and handsome and he waked the Person, who was now a tiny animal
with a bushy tail to make him pretty.
"'Now,' said OLD-man, 'you
are the Chipmunk, and must always wear those striped
clothes. All of your children and their children, must wear
the Chipmunk had looked at himself, and thanked OLD-man
for his new clothes, he wanted to know how he could make his
living, and OLD-man told him what to eat, and said he must cache
the pinenuts when the leaves turned yellow, so he would not
have to work in the winter time.
"'You are a cousin to the Pine squirrel,'
said OLD-man, 'and you will hunt and hide as he does.
You will be spry and your living will be easy to make if you
do as I have told you.'
"He taught the Chipmunk his language
and his signs, showed him where to live, and then left him,
going on toward the north again. He kept looking for the cow
elk and doe deer, and it was not long before he had killed enough
of their young to make the robe as the Person told him, for they
were plentiful before the white man came to live on the world.
He found a shady place near a creek, and there made the robe
that would make Bad Sickness whenever he sang the queer song,
but the robe was plain, and brown in color. He didn't like
the looks of it. Suddenly he thought how nice the back of the
Chipmunk looked after he had striped it with his paints. He got
out his old paint sack and with the same colors made the robe
look very much like the clothes of the Chipmunk. He was proud
of the work, and liked the new robe better; but being lazy, he
wanted to save himself work, so he sent the Southwind to tell
all the doedeer and the cow elk to come to him. They came as
soon as they received the message, for they were afraid of
OLD-man and always tried to please him. When they had all reached
the place where OLD-man was he said to them:
"'Do you see this robe?'
we see it,' they replied.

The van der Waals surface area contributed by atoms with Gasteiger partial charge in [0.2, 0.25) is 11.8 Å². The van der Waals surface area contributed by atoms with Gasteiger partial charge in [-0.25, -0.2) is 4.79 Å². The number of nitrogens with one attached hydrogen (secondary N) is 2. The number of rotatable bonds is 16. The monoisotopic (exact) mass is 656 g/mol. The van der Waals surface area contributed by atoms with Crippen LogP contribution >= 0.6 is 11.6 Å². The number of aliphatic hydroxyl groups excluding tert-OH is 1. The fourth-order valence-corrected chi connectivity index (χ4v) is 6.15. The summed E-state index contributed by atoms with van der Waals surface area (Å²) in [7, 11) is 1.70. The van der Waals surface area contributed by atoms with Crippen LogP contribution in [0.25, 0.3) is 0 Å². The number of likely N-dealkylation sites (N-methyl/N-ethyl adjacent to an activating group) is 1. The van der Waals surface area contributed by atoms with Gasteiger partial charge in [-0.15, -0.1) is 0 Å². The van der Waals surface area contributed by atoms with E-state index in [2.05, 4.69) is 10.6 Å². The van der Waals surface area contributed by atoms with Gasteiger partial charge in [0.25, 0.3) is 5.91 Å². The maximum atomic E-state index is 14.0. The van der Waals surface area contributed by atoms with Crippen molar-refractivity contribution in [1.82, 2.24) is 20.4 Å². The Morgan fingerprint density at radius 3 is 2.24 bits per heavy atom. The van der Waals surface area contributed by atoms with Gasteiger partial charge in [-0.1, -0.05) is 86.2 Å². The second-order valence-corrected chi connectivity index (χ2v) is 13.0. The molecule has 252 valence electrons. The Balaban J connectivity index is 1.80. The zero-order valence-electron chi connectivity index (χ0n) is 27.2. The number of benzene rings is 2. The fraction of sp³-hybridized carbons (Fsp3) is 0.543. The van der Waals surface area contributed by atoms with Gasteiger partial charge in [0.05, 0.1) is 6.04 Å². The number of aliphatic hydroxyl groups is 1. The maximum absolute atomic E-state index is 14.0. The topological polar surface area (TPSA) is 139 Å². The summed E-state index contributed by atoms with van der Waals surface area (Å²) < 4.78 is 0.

"'Well, I have made it from the skins
of your children, and then painted it to look like the
Chipmunk's back, for I like the looks of that Person's clothes.
I shall need many more of these robes during my life; and every
time I make one, I don't want to have to spend my time painting
it; so from now on and forever your children shall be born
in spotted clothes. I want it to be that way to save me work.
On all the fawns there must be spots of white like this (here
he pointed to the spots on Bad Sickness's robe) and on all of
the elk calves the spots shall not be so white and shall be
in rows and look rather yellow.' Again he showed them his robe,
that they might see just what he wanted.
"'Remember,' he said, 'after this I
don't want to see any of your children running about wearing
plain clothing, because that would mean more painting for me.
Now go away, and remember what I have said, lest I make you sick.
"The cow elk
and the doe deer were glad to know that
their children's clothes would be beautiful, and they went away
to their little ones who were hidden in the tall grass, where
the wolves and mountain lions would have a hard time finding
them; for you know that in the tracks of the fawn there is no
scent, and the wolf cannot trail him when he is alone. That is
the way Manitou takes care of the weak, and all of the forest
people know about it, too.
know why the Chipmunk's back is striped,
and why the fawn and elk calf wear their pretty clothes.
"I hear the owls,
and it is time for all young men who will some day be great warriors
to go to bed, and for all young women to seek rest,
lest beauty go away forever. Ho!"